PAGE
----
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Thursday, May 15, 2003 02:20 pm

Still the Space

Marc Sanson struggles to keep an idea alive

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Marc Sanson
Nick Steinkamp

If struggle is a great teacher, Marc Sanson has already learned its lessons well. Every month when the rent comes due on the tiny white house at 830 S. College dubbed "the Space," Sanson seems to be counting his pennies. Yet just when he considers declaring a public state of emergency, the money miraculously comes from somewhere at the last minute.

The Space began about a year ago as a project of the Springfield Community Network to house a collection of nonprofit groups, including the Heartland Peace Center, the Springfield Green Party, and the Springfield Independent Media Center. When the Illinois Green Party gathered last month in Bloomington, Sanson broke down and made a case for the Space. Illinois Greens came up with the necessary cash to meet this month's expenses, in part to keep a home in the state capital. It takes $650 per month to pay the Space's rent and utilities. Now Sanson only has to worry about next month.

"I have certainly committed a large portion of my limited income over the last year to keeping it going," says Sanson, a computer consultant and former Green Party candidate. "But several other people have really stepped forward financially, and by and far the Heartland Peace Center is the single biggest reason the Space is still around."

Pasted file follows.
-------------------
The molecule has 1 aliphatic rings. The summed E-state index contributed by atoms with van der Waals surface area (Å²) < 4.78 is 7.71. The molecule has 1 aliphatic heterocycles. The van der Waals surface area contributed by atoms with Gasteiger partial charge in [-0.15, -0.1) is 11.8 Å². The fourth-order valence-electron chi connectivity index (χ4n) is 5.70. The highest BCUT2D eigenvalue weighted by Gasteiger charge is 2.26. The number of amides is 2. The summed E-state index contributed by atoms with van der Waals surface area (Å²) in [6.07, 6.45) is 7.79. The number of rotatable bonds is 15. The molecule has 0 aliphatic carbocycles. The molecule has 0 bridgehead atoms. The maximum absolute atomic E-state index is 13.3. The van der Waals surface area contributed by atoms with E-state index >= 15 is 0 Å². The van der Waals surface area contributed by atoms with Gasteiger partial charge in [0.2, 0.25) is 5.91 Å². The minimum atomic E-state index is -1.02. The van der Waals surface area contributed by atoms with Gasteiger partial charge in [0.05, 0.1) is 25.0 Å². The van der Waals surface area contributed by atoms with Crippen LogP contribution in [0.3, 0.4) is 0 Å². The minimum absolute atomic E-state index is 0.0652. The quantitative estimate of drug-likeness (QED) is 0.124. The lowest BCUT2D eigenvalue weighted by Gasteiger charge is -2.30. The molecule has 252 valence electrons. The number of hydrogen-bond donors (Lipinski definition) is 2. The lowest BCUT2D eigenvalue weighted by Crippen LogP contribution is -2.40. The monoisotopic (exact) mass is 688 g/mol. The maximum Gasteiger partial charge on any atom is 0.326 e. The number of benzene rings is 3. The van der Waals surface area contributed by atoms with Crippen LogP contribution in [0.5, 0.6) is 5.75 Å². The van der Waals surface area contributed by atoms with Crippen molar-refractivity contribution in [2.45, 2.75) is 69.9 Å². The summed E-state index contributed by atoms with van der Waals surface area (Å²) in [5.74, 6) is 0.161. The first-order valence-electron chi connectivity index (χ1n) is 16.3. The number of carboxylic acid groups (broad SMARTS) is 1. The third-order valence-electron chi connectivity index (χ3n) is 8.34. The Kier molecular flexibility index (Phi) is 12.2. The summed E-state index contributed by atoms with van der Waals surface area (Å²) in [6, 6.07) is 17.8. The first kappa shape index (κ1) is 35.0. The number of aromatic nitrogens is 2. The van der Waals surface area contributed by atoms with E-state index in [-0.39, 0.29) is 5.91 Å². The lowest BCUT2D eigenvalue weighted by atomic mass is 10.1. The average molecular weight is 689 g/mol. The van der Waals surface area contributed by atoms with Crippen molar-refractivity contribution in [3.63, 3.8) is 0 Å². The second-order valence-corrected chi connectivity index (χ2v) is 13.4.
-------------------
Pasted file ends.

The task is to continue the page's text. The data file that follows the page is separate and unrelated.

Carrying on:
Heartland's history spans 13 years, and most Springfield residents are far more familiar with that group's name than they are with the Space itself. "Heartland has been a solid contributor since day one," says Sanson, a member of Heartland's board. Unfortunately some people think that since the close of the Heartland's Peace Store on Wabash Avenue the organization has passed on. "Many people identified it with that store and of course losing it was a significant change," says Sanson. "Returning to an all-volunteer organization and losing the store means we don't have the visible presence we once had."

But the Space "is much more important than any one organization within it," says Sanson. Keeping it open may still be a struggle, but its mission has become more important in these tough economic times. "The Space is an idea and a spirit that many people have caught on to," Sanson says. "There are many core people who truly love the place and will do anything for it; there are a lot of other people who really enjoy it and have great hopes that it continues. We just need to get the word out to the rest of the people who I hope will take the opportunity to take care of the place and do what they can for it. There are a lot of groups that are active and are doing things and have a solid agenda partly because they have had the resources of the Space to draw upon."

To help out or to get more information on events at the Space, call 528-2457.

Also from Ted Keylon

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